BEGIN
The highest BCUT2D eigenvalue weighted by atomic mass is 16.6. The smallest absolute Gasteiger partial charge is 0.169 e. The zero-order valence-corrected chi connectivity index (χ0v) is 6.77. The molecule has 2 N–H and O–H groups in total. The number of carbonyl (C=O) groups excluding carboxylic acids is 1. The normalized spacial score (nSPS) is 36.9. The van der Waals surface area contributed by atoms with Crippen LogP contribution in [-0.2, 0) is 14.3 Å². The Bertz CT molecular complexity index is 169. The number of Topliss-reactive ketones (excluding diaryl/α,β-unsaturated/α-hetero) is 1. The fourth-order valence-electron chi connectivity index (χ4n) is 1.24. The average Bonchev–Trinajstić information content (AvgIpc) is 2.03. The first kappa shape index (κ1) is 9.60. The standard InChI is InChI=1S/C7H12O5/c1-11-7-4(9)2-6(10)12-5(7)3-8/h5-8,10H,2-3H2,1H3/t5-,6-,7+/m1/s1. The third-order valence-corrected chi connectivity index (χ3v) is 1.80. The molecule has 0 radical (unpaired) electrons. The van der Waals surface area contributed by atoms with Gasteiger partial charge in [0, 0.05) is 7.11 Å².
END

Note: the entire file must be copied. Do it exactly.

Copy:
The highest BCUT2D eigenvalue weighted by atomic mass is 16.6. The smallest absolute Gasteiger partial charge is 0.169 e. The zero-order valence-corrected chi connectivity index (χ0v) is 6.77. The molecule has 2 N–H and O–H groups in total. The number of carbonyl (C=O) groups excluding carboxylic acids is 1. The normalized spacial score (nSPS) is 36.9. The van der Waals surface area contributed by atoms with Crippen LogP contribution in [-0.2, 0) is 14.3 Å². The Bertz CT molecular complexity index is 169. The number of Topliss-reactive ketones (excluding diaryl/α,β-unsaturated/α-hetero) is 1. The fourth-order valence-electron chi connectivity index (χ4n) is 1.24. The average Bonchev–Trinajstić information content (AvgIpc) is 2.03. The first kappa shape index (κ1) is 9.60. The standard InChI is InChI=1S/C7H12O5/c1-11-7-4(9)2-6(10)12-5(7)3-8/h5-8,10H,2-3H2,1H3/t5-,6-,7+/m1/s1. The third-order valence-corrected chi connectivity index (χ3v) is 1.80. The molecule has 0 radical (unpaired) electrons. The van der Waals surface area contributed by atoms with Gasteiger partial charge in [0, 0.05) is 7.11 Å².